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Personal Property was released in March of 1937 just three months before Jean Harlow's death. It was the last film she finished and she died before the filming of her final movie, Saratoga (1937), could be completed. The plot of Personal Property used a popular gimmick to advance the story - a character who assumes a false identity; in this case, a bailiff charged with disposing of a bankrupt widow's estate masquerades as her butler.
Based on a play by H.R. Harwood, Personal Property was previously made by MGM in 1931 as The Man in Possession with Robert Montgomery and Irene Purcell. For the remake, Harlow was paired with up and coming studio golden boy, Robert Taylor. Clearly being groomed by MGM for stardom, Taylor had already been paired with almost every leading lady on the lot, including Janet Gaynor and Joan Crawford. Taylor headed into filming for Personal Property directly off his success in Camille (1937) with Greta Garbo. Taylor and Harlow first teamed up for Cecil B. DeMille's Lux Radio Theater of the Air on December 14, 1936. Claude Rains joined the pair in a shortened performance of Madame Sans-Gene, a comedy set during the French Revolution.
The other man in Harlow's life in December 1936 was boyfriend William Powell. Just before Christmas, Powell presented Harlow with an 85-carat star sapphire ring. Harlow was ecstatic. When reporters asked her if the engagement was official, Harlow replied, "It is as far as I'm concerned!" Powell was less committal, hurting Harlow's feelings when he commented, "I knew she'd like [the ring]. It's so vulgar." Still, Harlow wore the sapphire. She even wore it during the filming of Personal Property, despite the fact that her character was a penniless widow. At one point during the film's production, Harlow lost her ring, removing it for a dishwashing scene and handing it to a makeup man. An all night search finally turned up the ring in an ashtray.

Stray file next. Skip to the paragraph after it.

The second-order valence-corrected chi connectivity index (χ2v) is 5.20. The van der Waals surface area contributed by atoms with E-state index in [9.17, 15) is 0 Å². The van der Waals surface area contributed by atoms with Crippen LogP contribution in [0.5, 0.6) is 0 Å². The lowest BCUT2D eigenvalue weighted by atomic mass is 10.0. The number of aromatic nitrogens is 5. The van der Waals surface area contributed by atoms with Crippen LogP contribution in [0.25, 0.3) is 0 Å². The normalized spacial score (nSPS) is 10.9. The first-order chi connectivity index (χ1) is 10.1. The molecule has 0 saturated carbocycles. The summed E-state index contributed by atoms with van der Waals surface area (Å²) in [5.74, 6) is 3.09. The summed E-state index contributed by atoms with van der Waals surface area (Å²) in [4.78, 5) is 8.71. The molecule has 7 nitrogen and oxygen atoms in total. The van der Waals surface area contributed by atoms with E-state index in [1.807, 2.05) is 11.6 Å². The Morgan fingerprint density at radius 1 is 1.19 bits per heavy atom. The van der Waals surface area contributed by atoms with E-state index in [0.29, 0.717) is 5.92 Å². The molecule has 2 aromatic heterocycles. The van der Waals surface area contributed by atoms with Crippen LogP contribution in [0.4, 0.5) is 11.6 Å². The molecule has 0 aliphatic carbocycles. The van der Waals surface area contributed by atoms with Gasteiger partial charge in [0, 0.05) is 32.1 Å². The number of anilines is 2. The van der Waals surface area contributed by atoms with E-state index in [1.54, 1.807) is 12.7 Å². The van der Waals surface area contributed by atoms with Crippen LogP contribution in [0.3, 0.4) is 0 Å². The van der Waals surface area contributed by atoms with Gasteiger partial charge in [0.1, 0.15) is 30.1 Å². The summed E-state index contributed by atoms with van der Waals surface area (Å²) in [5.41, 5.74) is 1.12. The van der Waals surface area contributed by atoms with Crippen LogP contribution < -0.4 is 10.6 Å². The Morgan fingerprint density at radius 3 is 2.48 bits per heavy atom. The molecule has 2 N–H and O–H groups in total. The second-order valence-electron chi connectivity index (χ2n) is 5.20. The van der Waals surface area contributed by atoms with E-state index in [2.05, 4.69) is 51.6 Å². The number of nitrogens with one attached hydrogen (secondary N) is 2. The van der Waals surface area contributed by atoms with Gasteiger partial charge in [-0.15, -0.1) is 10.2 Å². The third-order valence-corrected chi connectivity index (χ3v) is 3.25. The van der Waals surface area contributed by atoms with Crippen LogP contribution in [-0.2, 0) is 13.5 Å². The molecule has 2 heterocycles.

Late nights were nothing uncommon on the set of Personal Property. Director Woody "One Take" Van Dyke pushed the production through in less than two weeks. No retakes were allowed to the point that once, when Harlow lapsed into a minor coughing fit, the scene was not reshot. The cast had a good incentive to finish the film quickly and on time. They'd been invited to President Roosevelt's birthday party in Washington. Louis B. Mayer, unable to turn down the free publicity, gave his consent for the trip provided Personal Property wrapped in time.
And indeed, as soon as filming was complete, Harlow and Taylor boarded a D.C. bound train, their suitcases full of evening wear from the film. Five gallon bottles of spring water also made the trip, which were used to wash Jean's hair. Unfortunately Jean fell ill on the return trip, never completely recovering her strength from a bad case of the flu. Photographer George Hurrell noticed the differences in Harlow following her trip to Washington. "She looked heavier," he noted. "And she faded fast."
Sadly, Hurrell was right. Jean died on June 7, 1937. Personal Property was re-released soon after. It took in $1.8 million at the box office.
Producer: John W. Considine, Jr.
Director: W.S. Van Dyke
Screenplay: H.M. Harwood (play The Man In Possession), Hugh Mills, Ernest Vajda
Production Design: Edwin B. Willis
Cinematography: William H. Daniels
Costume Design: Dolly Tree
Film Editing: Ben Lewis
Original Music: Edward Ward (uncredited), Franz Waxman
Principal Cast: Jean Harlow (Crystal Wetherby), Robert Taylor (Raymond Dabney), Reginald Owen (Claude Dabney), Una O'Connor (Clara), Henrietta Crosman (Mrs. Dabney).
by Stephanie Thames